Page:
Sunday, November 10, 2013

Puppy Love By: Karen Pilarski

Freckled face and long lashes suited Sean well. When we first became acquainted we were pipsqueaks in Mr. Mansfield's fifth grade class.

Sean had brown hair with blondish strands. His eyes were warm and inviting. Together we sat and worked on assignments together. In the age of written communication notes were used instead of texts.

Scribbled in pencil, with doctor type handwriting I put my pitter pattering heart on the line. Mind you this was in grade school. "Dear Sean, I kinda lik you." While Mr. Mansfield was chalking up the board I enlisted a classmate to give it to him just before recess.

Afterwards I was given a note with his shaky handwriting "Hi Karen, I sorta lik you two." Over the unintentional sexual innuendos and bad grammar we were in the midst of serious puppy love.

That is where the crush was left, somewhere over the stinky coat room, grotesque cafeteria food and monkey bars outside. We didn't cross paths again until middle school.

The whole school knew I had the hots for Sean. There was relentless teasing that ensued during middle school. Sean had hit a growth spurt and towered over me. Damn he still had the boyish good looks. I was still a stumpy looking girl who was underdeveloped and scrubby.

Somehow he still thought I was cute and sweet despite my lack of height and breasts.

It was the 90's so he wore his cute track suit, often. I think that was his uniform. Mom agreed to let us older kids have a boy/girl party one weekend. Nervously I invited Sean who seemed happy for the invite.

The party was not roof raging or high school level of partyhood. Bowls of M&Ms, chips and soda cluttered on the kitchen table. My twin who thought he was the cat's meow wore his bright red jeans.

As soon as Sean was spotted nearing the house on his bike my brothers sprang into action. "Karen, your wannabe boyfriend is here!!" This was followed up by kissing and lip smacking noises. Funny that the boys announced his arrival and not my giddy girlfriends. Wusses.

For two hours we all did the typical middle school dating dance. Boys in one room and girls in the other.

Suddenly Color Me Badd was blaring from where the boys were congregating.

"A tick tock don't stop (stop to the).."

My friends and I were in the kitchen when we heard yelling and things moving.

" (Ooh a tick tock don't stop) I wanna sex you up.
(Ooh a tick tock don't stop) All night."


My bully brothers were trying to get Sean to kiss me. The pushed him into the kitchen and took off his shirt in the process. One of the macho guys screamed "Sean wants to sex you up!" How mortifying for us both.

He laughed it off as I did too. I was too young to be offended that a male recoiled at the thought of kissing me.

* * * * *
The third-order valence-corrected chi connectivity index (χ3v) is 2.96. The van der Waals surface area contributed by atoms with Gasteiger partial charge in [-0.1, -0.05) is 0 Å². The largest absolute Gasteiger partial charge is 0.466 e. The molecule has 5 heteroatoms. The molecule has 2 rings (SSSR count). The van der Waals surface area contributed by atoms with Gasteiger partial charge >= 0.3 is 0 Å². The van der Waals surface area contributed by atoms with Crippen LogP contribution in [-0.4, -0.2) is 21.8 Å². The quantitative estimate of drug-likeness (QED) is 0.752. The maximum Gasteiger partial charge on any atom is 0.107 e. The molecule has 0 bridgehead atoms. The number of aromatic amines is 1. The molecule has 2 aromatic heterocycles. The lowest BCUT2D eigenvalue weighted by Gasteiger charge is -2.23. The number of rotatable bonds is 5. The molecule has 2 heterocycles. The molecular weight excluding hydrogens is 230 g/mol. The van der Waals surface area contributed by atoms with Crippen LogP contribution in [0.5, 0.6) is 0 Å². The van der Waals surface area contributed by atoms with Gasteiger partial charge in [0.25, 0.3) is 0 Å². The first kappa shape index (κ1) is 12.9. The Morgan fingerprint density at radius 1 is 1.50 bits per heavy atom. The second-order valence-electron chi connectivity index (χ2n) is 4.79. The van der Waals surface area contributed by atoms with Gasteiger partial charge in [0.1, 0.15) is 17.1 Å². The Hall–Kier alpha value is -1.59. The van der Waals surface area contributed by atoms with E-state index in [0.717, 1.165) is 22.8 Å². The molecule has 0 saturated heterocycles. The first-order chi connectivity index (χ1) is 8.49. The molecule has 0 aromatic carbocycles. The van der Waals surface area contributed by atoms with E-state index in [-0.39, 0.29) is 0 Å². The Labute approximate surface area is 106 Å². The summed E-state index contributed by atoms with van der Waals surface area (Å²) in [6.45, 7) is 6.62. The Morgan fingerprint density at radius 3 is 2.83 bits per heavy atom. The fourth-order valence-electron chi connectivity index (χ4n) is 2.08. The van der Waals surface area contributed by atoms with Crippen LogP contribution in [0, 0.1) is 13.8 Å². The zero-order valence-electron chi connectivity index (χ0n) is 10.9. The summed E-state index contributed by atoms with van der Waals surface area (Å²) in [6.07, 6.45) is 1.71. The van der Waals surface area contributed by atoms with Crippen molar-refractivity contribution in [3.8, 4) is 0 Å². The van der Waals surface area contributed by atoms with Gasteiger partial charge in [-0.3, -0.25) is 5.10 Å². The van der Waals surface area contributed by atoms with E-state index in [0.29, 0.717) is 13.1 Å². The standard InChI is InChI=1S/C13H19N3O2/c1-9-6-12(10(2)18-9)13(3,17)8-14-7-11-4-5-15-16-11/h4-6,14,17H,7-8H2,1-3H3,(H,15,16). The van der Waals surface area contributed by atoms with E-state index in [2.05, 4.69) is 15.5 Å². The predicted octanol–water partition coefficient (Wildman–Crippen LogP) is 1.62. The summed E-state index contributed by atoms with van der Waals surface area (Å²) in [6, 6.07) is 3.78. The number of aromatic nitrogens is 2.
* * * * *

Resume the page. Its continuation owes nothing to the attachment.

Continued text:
Somehow we ended up being a couple. In fourteen year old code that meant nothing more than maybe holding hands and saying I love for the sake of proclaiming it.

For our first date we went to see "Home Alone 2, Lost in New York." Only it wasn't just the two of us. All five of my brothers were required to go with me. Sigh. He did give me a bear with a heart on its tummy that said "I love you" when squeezed. 

During rollerskating I made him hold hands with me. His hand was sweaty and clammy. A bit disgusted I wiped my hand on my jeans. He just looked plain uncomfortable.


As it turns out with puppy love, it lasts exactly the same lifetime as a fruit fly. Sean dumped me and went out with my friend. As a erratic teen, I played Whitney Houston's "I Will Always Love You" as I clutched my Sean bear and sobbed.

The last time I interacted with him was when we were sixteen and working at a fast food place. He had a nice girlfriend who was expecting his baby. He was going through the rock/punk stage and had long dark hair. No more cute boyish looks. Just a man flipping burgers and trying to support an impending family at a young age.

In high school I had my share of crushes and boyfriends. I even broke a few hearts myself. My thirteen year old step daughter is in that weird stage of life where everything is a big deal. One slight from the heart's desire feels like a deep wound. From the story above, it happens to the best of us.

Honestly, even as adults people have crushes and feel devastated when the feeling isn't reciprocated. It would be mocking to her if I didn't admit that crushes happen to the best of us.

The ones we become infatuated with may take awhile before we get to the "What the hell was I thinking?" stage. I think it is actually worse to get to that point. How exhausting it is knowing you wasted so much time and energy on some lame jerk.

I could say that her crush doesn't know what he is missing. However, rejection is part of life. As much as it hurts me to see either one of my kids in personal anguish, that is the truth.

In the movie "Sixteen Candles" the father is listening to daughter Samantha's problems. She confesses to having a crush on Jake Ryan and being upset he didn't seem interested. The sympathetic father consoles her by saying "That is why they call it crushes, if it was any easier they would call it something else."